The New American Dream: Denser, Smaller, Closer, But Still Private

Reading through the newly released 2011 Community Preference Survey, conducted for the National Association of Realtors, I've been overwhelmed with a sense of déjà vu. Ever since the economic collapse, I have been writing about the great reset and the rise of "a new normal"--now I'm seeing it clear as day, in the pages of this market survey. The ideal of a McMansion out in some sprawling subdivision, a long commute away from the office, is on its last legs. The idea of the car as freedom is dying too. Driving is now seen as something that is taxing if not enslaving.

When selecting a community, nearly half of the public (47%) would prefer to live in a city (19%) or a suburban neighborhood with a mix of houses, shops, and businesses (28%). Another four in ten (40%) would prefer a rural area (22%) or a small town (18%). Only one in ten (12%) say they would prefer a suburban neighborhood with houses only

Americans are dreaming new dreams and making new choices, when it comes to choosing where and how they want to live. More and more, they're choosing not to go further out so they can get bigger houses set on bigger lots. 

While majorities of Americans prioritize space and privacy, a lengthy commute can sway them to consider smaller houses and lots. Six in ten (59%) would choose a smaller house and lot if it meant a commute time of 20 minutes or less.

The ideal home today is located closer to the workplace and mass transportation and in a neighborhood that's denser and mixed use, with amenities and businesses--parks, pharmacies, grocery stores, doctors offices, schools, restaurants--that can be walked to.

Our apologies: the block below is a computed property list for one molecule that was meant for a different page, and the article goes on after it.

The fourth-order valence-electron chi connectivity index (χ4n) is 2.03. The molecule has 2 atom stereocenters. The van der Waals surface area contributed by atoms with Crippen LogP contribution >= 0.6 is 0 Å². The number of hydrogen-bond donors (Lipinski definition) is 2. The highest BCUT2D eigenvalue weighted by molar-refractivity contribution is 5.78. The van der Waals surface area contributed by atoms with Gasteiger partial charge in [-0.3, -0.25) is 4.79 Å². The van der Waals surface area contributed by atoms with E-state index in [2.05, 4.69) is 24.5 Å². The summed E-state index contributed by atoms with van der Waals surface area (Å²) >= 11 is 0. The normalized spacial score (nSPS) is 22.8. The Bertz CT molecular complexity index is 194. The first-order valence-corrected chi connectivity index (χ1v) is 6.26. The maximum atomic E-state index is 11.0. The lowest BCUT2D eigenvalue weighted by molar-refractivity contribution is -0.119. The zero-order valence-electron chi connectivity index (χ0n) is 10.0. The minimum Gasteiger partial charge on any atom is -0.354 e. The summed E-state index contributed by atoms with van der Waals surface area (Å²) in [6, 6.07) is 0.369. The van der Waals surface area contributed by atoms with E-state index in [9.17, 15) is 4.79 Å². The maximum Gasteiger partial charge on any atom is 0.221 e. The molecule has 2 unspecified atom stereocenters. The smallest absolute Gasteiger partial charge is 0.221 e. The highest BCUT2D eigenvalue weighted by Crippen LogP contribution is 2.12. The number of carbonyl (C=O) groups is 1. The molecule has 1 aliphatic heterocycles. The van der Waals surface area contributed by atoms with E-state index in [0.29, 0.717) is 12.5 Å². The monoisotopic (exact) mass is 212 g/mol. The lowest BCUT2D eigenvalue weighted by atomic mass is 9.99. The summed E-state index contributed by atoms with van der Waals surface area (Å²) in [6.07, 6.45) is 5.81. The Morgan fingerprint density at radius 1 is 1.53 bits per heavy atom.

But what I find so interesting and sort of counter-intuitive is how this new American dream smacks against the old dichotomy of city and suburb. Americans may be willing to settle for smaller, they may prefer denser development, but they still relish their privacy. They want a detached house with its own walls and a yard.

Privacy from neighbors is the top consideration tested for Americans in deciding where to live (45% very important; 42%, somewhat.... Living in a single-family, detached home is important to most Americans. Eight in ten (80%) would prefer to live in single-family, detached houses over other types of housing such as townhouses, condominiums, or apartments.

We've come to a crossroads that neither dyed-in-the-wool sprawl advocates nor crunchy urbanists dreamed of two decades ago, in which the choice isn't between urban and suburban but between neighborhood and subdivision. A great neighborhood is a great neighborhood whether it's in the city or the suburbs. It's not an either/or, between crowded apartments or Cape Cods on cul de sacs, it's more of a blend. Developers and planners take note: there is a potentially enormous market in cities for narrow single-family houses on small lots, like you see in places like Santa Monica and Venice. And as I wrote in The Wall Street Journal not too long ago, there are countless ways that our suburbs can be densified and reinvigorated. The American Dream hasn't died--it just looks a lot different than it did in the 1950s. It looks a lot different than it did a decade ago.

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Richard Florida is Co-founder and Editor at Large of CityLab.com and Senior Editor at The Atlantic. He is director of the Martin Prosperity Institute at the University of Toronto and Global Research Professor at NYU. More

Florida is author of The Rise of the Creative ClassWho's Your City?, and The Great Reset. He's also the founder of the Creative Class Group, and a list of his current clients can be found here

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